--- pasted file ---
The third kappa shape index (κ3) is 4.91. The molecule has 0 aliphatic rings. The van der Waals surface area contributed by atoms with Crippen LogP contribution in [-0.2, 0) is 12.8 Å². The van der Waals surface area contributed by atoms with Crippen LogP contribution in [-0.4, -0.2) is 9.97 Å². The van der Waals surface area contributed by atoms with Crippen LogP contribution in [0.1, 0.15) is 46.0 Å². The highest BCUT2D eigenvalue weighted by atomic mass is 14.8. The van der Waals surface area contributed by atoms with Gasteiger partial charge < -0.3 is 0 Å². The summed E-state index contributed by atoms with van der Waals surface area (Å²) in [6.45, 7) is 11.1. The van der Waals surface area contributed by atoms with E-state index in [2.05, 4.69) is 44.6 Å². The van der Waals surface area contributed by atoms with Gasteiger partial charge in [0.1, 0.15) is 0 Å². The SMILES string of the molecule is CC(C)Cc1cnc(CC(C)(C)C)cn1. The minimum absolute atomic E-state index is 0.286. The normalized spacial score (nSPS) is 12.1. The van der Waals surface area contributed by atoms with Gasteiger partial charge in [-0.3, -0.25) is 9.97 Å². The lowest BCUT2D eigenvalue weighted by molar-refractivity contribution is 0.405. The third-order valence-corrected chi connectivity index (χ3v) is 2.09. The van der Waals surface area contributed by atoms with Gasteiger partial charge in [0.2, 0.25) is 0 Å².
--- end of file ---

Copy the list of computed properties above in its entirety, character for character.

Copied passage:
The third kappa shape index (κ3) is 4.91. The molecule has 0 aliphatic rings. The van der Waals surface area contributed by atoms with Crippen LogP contribution in [-0.2, 0) is 12.8 Å². The van der Waals surface area contributed by atoms with Crippen LogP contribution in [-0.4, -0.2) is 9.97 Å². The van der Waals surface area contributed by atoms with Crippen LogP contribution in [0.1, 0.15) is 46.0 Å². The highest BCUT2D eigenvalue weighted by atomic mass is 14.8. The van der Waals surface area contributed by atoms with Gasteiger partial charge < -0.3 is 0 Å². The summed E-state index contributed by atoms with van der Waals surface area (Å²) in [6.45, 7) is 11.1. The van der Waals surface area contributed by atoms with E-state index in [2.05, 4.69) is 44.6 Å². The van der Waals surface area contributed by atoms with Gasteiger partial charge in [0.1, 0.15) is 0 Å². The SMILES string of the molecule is CC(C)Cc1cnc(CC(C)(C)C)cn1. The minimum absolute atomic E-state index is 0.286. The normalized spacial score (nSPS) is 12.1. The van der Waals surface area contributed by atoms with Gasteiger partial charge in [-0.3, -0.25) is 9.97 Å². The lowest BCUT2D eigenvalue weighted by molar-refractivity contribution is 0.405. The third-order valence-corrected chi connectivity index (χ3v) is 2.09. The van der Waals surface area contributed by atoms with Gasteiger partial charge in [0.2, 0.25) is 0 Å².